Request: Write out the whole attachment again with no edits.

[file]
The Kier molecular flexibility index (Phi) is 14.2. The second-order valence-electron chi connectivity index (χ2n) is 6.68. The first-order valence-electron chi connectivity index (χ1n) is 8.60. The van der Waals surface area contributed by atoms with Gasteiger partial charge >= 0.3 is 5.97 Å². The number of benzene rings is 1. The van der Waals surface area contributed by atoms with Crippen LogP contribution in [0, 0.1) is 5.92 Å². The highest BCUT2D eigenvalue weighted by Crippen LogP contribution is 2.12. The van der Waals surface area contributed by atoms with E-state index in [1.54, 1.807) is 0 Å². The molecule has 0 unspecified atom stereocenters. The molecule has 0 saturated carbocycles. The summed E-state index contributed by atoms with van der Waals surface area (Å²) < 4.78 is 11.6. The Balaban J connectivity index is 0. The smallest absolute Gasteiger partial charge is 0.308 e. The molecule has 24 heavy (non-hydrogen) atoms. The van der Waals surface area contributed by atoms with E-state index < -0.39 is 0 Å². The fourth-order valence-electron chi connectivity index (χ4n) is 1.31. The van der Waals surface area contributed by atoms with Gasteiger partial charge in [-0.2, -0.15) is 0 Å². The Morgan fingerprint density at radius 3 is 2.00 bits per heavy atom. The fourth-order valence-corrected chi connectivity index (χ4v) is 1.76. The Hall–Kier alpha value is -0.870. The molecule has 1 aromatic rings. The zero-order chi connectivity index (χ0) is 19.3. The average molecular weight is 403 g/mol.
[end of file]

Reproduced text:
The Kier molecular flexibility index (Phi) is 14.2. The second-order valence-electron chi connectivity index (χ2n) is 6.68. The first-order valence-electron chi connectivity index (χ1n) is 8.60. The van der Waals surface area contributed by atoms with Gasteiger partial charge >= 0.3 is 5.97 Å². The number of benzene rings is 1. The van der Waals surface area contributed by atoms with Crippen LogP contribution in [0, 0.1) is 5.92 Å². The highest BCUT2D eigenvalue weighted by Crippen LogP contribution is 2.12. The van der Waals surface area contributed by atoms with E-state index in [1.54, 1.807) is 0 Å². The molecule has 0 unspecified atom stereocenters. The molecule has 0 saturated carbocycles. The summed E-state index contributed by atoms with van der Waals surface area (Å²) < 4.78 is 11.6. The Balaban J connectivity index is 0. The smallest absolute Gasteiger partial charge is 0.308 e. The molecule has 24 heavy (non-hydrogen) atoms. The van der Waals surface area contributed by atoms with E-state index < -0.39 is 0 Å². The fourth-order valence-electron chi connectivity index (χ4n) is 1.31. The van der Waals surface area contributed by atoms with Gasteiger partial charge in [-0.2, -0.15) is 0 Å². The Morgan fingerprint density at radius 3 is 2.00 bits per heavy atom. The fourth-order valence-corrected chi connectivity index (χ4v) is 1.76. The Hall–Kier alpha value is -0.870. The molecule has 1 aromatic rings. The zero-order chi connectivity index (χ0) is 19.3. The average molecular weight is 403 g/mol.